I don’t know what to say about this song that hasn’t already been said. It is a song about/to Kanye West ‘forgiving’ him for the infamous moment at the MTV VMAs in 2009 where he interrupted Swift’s speech. And it is precisely as patronising as that sounds (“it’s okay, life is a tough crowd, thirty-two and still growing up now”). It might help to remember that we all cared very much about it at the time: even President Obama called him “a jackass”. The recent Netflix documentary, Miss Americana, shed some light on how deeply Swift was affected by the incident but that still doesn’t really excuse the existence of this song as a thing in the world. The deep-seated, complex issues at the heart of why a pretty white girl being upset by a black man enraged quite so many people are in no way interrogated or even touched upon here. Despite how patronising and awkward it is, I’ve always admired its message that nothing is ever too broken to be fixed and “today is never too late to be brand new”.
Best bit: That tattoo I onced designed (and did not get) out of lyrics from this song, which would have been a weird one to explain to the grandkids/literally anyone who asked.
The run time of Speak Now is well over an hour. This one could have been left on the cutting room floor and it would still have been a near-perfect album. I’m glad we have it though – this is Swift living out her theatre goth fantasies. The lyrics have less of the specificity I love so much in her work, meaning it’s not a particular favourite of mine but it showcases a dark side we’d rarely seen before. With dramatic strings and crunching guitars, this operatic song feels like it was built for the arenas and stadiums it would inevitably end up in. When it was performed at the Speak Now Tour there were aerobats! On silks! Dropping out of giant church bells! Which eventually landed on top of Taylor! It is all extremely extra and it’s great that we have a spooky Taylor Swift song with Halloween just around the corner.
Best bit: The over pronunciation of the “k” sounds in the first verse for the DRAMA.
Anytime a writer compiles a comprehensive ranking of Taylor Swift songs, there is always one clear winner: ‘All Too Well’ from 2012’s Red. It’s a song that clocks in at well over five minutes, reminiscing about a lost love through an exploration of the type of tiny personal details that make Swift such a compelling songwriter. ‘All Too Well’ is a peerless song, but it has ‘Last Kiss’s melancholy, six minute, intimately detailed fingerprints all over it. ‘Last Kiss’ sounds like a journal entry put to delicate guitar music and it’s a gift to us all. Fun fact: in a god-tier petty move, the intro is precisely 27 seconds long, the same length as the phone call in which Joe Jonas (the song’s alleged subject) informed Swift that their relationship was over.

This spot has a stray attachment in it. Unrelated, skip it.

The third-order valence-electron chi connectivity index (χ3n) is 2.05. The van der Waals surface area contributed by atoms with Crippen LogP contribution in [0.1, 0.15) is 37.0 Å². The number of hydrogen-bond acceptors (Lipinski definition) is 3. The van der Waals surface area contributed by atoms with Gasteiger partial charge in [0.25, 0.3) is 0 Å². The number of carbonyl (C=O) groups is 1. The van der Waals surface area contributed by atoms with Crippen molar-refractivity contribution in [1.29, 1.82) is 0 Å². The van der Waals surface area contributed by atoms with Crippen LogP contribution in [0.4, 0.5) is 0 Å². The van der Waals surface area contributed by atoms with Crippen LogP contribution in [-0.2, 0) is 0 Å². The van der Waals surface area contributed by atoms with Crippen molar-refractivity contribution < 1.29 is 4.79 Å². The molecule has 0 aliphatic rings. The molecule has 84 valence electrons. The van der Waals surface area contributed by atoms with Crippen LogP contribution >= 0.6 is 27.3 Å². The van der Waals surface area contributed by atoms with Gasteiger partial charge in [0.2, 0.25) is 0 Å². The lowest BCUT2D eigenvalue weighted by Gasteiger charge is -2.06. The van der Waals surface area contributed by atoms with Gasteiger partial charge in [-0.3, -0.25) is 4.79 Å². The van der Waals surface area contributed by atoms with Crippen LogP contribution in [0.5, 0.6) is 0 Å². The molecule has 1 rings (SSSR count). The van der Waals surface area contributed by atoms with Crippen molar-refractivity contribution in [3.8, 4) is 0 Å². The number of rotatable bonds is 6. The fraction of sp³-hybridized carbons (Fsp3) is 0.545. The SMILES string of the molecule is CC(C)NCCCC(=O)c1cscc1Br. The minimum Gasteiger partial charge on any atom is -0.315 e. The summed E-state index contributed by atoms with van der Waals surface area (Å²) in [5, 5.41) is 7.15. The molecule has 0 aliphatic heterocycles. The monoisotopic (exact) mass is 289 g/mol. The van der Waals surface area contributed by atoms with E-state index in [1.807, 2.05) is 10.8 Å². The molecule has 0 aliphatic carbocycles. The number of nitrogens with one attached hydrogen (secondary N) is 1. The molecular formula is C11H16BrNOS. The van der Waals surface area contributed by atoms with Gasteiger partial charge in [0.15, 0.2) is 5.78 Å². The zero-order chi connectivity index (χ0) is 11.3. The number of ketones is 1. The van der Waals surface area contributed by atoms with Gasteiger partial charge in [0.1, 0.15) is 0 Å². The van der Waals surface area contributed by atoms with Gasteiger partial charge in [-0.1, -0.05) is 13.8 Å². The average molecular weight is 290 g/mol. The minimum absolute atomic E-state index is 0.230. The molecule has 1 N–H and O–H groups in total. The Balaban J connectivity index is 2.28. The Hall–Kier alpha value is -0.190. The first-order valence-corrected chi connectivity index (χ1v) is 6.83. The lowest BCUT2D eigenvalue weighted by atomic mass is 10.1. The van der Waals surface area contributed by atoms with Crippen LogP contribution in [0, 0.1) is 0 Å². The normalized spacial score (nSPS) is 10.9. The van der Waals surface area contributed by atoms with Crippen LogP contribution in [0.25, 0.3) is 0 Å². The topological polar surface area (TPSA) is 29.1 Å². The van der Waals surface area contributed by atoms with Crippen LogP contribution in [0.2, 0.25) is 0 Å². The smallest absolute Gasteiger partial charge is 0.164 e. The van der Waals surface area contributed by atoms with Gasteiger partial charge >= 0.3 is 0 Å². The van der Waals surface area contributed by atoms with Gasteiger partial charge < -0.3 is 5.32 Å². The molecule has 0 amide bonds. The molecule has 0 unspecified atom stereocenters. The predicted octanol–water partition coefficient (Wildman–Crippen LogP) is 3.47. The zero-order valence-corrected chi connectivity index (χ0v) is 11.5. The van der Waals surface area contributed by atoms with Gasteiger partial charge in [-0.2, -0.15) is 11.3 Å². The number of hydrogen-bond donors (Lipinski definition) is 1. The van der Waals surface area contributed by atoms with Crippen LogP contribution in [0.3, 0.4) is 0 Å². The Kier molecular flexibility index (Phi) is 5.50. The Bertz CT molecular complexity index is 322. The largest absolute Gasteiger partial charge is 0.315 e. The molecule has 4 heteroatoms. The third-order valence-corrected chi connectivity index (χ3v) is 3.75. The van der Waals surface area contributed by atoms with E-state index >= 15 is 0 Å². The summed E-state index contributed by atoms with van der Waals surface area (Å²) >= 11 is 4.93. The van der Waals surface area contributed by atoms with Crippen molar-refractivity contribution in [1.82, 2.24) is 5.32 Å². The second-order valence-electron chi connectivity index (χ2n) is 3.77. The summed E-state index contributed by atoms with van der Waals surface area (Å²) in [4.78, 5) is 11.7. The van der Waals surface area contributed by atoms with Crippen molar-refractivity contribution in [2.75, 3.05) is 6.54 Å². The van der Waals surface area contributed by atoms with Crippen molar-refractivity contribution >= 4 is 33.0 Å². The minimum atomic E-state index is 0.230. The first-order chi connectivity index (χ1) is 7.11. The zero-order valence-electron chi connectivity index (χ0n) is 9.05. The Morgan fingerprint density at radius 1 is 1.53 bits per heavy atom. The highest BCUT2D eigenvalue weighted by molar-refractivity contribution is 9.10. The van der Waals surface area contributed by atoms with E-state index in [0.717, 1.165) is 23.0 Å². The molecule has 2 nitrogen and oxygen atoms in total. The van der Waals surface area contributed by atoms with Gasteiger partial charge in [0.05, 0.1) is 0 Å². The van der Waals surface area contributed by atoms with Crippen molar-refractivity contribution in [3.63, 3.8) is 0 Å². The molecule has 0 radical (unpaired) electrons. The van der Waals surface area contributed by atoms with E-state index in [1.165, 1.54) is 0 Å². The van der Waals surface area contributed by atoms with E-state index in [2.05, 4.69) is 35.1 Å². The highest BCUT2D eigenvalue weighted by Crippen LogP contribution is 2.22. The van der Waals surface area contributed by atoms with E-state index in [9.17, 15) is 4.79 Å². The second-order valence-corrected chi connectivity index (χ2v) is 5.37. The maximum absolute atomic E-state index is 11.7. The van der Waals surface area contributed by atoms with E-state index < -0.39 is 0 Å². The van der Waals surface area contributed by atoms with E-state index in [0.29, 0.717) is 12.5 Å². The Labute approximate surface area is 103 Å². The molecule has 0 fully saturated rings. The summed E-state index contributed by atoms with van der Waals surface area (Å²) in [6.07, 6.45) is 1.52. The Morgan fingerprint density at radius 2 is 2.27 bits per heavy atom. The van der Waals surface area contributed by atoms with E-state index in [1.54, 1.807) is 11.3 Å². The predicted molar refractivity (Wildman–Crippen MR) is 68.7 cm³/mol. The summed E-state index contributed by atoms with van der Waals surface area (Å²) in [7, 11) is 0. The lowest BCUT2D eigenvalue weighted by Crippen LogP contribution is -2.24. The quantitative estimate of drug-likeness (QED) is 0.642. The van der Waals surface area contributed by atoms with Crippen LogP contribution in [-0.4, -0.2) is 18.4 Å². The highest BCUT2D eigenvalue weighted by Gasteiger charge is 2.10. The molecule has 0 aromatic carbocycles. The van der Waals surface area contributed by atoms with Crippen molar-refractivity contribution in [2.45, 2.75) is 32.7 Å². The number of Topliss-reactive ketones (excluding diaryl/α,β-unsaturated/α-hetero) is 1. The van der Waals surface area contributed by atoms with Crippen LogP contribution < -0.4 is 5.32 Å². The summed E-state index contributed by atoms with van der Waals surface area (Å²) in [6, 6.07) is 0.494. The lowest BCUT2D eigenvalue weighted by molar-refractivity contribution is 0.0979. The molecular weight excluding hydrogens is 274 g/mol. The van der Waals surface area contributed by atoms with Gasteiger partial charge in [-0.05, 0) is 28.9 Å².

Best bit: The production here is unusually sparse, leaving space for one of Swift’s most delicate, vulnerable vocal performances ever. Pop on some headphones and luxuriate in it.
Initially a little bit of a throwaway song on an already-overstuffed album, ‘Long Live’ has become an important entry in the all-time Swift songbook. Nowhere is this more evident than in the fact that it is played as the final song at Swiftogeddon, a Taylor Swift-themed club night that I have, of course, been to. It’s an uplifting anthem to friendship, to defiance, to making memories and making the most of time spent with people you love. At the Reputation Stadium Tour, ‘Long Live’ was the only song from Speak Now to make it onto the setlist and when introducing it, Swift said that it has always always been, for her, a love letter to her fans. There is almost no greater feeling in the world than scream-singing this song in a place (whether it’s a small club or a sold-out stadium) packed to the rafters with people feeling all the same feelings as you, and when you know that those feelings are reciprocated by the person singing to you in the first place, well, we all just have a lot of feelings!
Best bit: The part where the outraged cynics scream “THIS IS ABSURD”, but we’re a band of thieves in ripped up jeans and we’re too busy ruling the world to care.
I adore your writing on music and this was particularly nice as I am someone who ararely listens to lyrics (usually cause I’m doing other stuff while I listen to music), so I miss a lot of details and tend not to realise what songs are about.
This article gives a lot of context to an artist I really enjoy but don’t often really engage with.